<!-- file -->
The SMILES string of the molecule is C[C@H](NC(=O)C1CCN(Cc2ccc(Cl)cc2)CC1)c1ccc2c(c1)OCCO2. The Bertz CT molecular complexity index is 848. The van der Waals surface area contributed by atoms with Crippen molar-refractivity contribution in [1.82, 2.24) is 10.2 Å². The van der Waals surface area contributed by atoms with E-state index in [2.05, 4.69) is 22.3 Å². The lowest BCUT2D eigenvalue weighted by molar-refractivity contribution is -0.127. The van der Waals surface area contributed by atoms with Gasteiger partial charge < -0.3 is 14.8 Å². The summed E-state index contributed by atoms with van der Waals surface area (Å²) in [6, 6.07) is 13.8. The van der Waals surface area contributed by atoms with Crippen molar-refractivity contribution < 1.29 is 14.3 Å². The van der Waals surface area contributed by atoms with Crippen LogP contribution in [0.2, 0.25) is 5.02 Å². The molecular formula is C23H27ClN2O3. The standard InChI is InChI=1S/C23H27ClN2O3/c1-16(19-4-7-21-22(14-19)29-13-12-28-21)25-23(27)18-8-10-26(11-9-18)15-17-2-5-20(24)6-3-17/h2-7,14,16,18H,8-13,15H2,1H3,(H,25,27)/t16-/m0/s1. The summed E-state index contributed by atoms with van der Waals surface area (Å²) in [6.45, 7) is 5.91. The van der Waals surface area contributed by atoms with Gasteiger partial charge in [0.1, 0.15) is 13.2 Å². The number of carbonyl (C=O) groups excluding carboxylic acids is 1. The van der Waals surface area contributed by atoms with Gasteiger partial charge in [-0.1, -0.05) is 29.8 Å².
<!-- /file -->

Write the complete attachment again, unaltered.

The SMILES string of the molecule is C[C@H](NC(=O)C1CCN(Cc2ccc(Cl)cc2)CC1)c1ccc2c(c1)OCCO2. The Bertz CT molecular complexity index is 848. The van der Waals surface area contributed by atoms with Crippen molar-refractivity contribution in [1.82, 2.24) is 10.2 Å². The van der Waals surface area contributed by atoms with E-state index in [2.05, 4.69) is 22.3 Å². The lowest BCUT2D eigenvalue weighted by molar-refractivity contribution is -0.127. The van der Waals surface area contributed by atoms with Gasteiger partial charge < -0.3 is 14.8 Å². The summed E-state index contributed by atoms with van der Waals surface area (Å²) in [6, 6.07) is 13.8. The van der Waals surface area contributed by atoms with Crippen molar-refractivity contribution < 1.29 is 14.3 Å². The van der Waals surface area contributed by atoms with Crippen LogP contribution in [0.2, 0.25) is 5.02 Å². The molecular formula is C23H27ClN2O3. The standard InChI is InChI=1S/C23H27ClN2O3/c1-16(19-4-7-21-22(14-19)29-13-12-28-21)25-23(27)18-8-10-26(11-9-18)15-17-2-5-20(24)6-3-17/h2-7,14,16,18H,8-13,15H2,1H3,(H,25,27)/t16-/m0/s1. The summed E-state index contributed by atoms with van der Waals surface area (Å²) in [6.45, 7) is 5.91. The van der Waals surface area contributed by atoms with Gasteiger partial charge in [0.1, 0.15) is 13.2 Å². The number of carbonyl (C=O) groups excluding carboxylic acids is 1. The van der Waals surface area contributed by atoms with Gasteiger partial charge in [-0.1, -0.05) is 29.8 Å².